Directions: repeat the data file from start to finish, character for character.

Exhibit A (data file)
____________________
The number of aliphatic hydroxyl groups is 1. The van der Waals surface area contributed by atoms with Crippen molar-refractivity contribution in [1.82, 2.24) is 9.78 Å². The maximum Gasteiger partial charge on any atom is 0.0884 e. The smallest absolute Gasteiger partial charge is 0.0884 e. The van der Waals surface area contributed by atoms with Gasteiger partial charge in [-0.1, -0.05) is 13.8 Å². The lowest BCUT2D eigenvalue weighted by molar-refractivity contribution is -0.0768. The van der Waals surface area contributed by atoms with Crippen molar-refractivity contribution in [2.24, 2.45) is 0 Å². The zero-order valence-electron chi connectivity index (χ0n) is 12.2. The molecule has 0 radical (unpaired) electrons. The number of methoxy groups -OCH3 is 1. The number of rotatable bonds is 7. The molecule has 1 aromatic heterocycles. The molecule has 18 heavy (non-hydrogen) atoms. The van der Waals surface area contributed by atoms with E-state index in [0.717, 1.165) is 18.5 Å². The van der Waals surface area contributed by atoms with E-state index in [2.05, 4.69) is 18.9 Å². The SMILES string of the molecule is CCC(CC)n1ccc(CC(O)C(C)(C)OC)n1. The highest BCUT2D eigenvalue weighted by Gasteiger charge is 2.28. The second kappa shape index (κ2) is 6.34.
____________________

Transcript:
The number of aliphatic hydroxyl groups is 1. The van der Waals surface area contributed by atoms with Crippen molar-refractivity contribution in [1.82, 2.24) is 9.78 Å². The maximum Gasteiger partial charge on any atom is 0.0884 e. The smallest absolute Gasteiger partial charge is 0.0884 e. The van der Waals surface area contributed by atoms with Gasteiger partial charge in [-0.1, -0.05) is 13.8 Å². The lowest BCUT2D eigenvalue weighted by molar-refractivity contribution is -0.0768. The van der Waals surface area contributed by atoms with Crippen molar-refractivity contribution in [2.24, 2.45) is 0 Å². The zero-order valence-electron chi connectivity index (χ0n) is 12.2. The molecule has 0 radical (unpaired) electrons. The number of methoxy groups -OCH3 is 1. The number of rotatable bonds is 7. The molecule has 1 aromatic heterocycles. The molecule has 18 heavy (non-hydrogen) atoms. The van der Waals surface area contributed by atoms with E-state index in [0.717, 1.165) is 18.5 Å². The van der Waals surface area contributed by atoms with E-state index in [2.05, 4.69) is 18.9 Å². The SMILES string of the molecule is CCC(CC)n1ccc(CC(O)C(C)(C)OC)n1. The highest BCUT2D eigenvalue weighted by Gasteiger charge is 2.28. The second kappa shape index (κ2) is 6.34.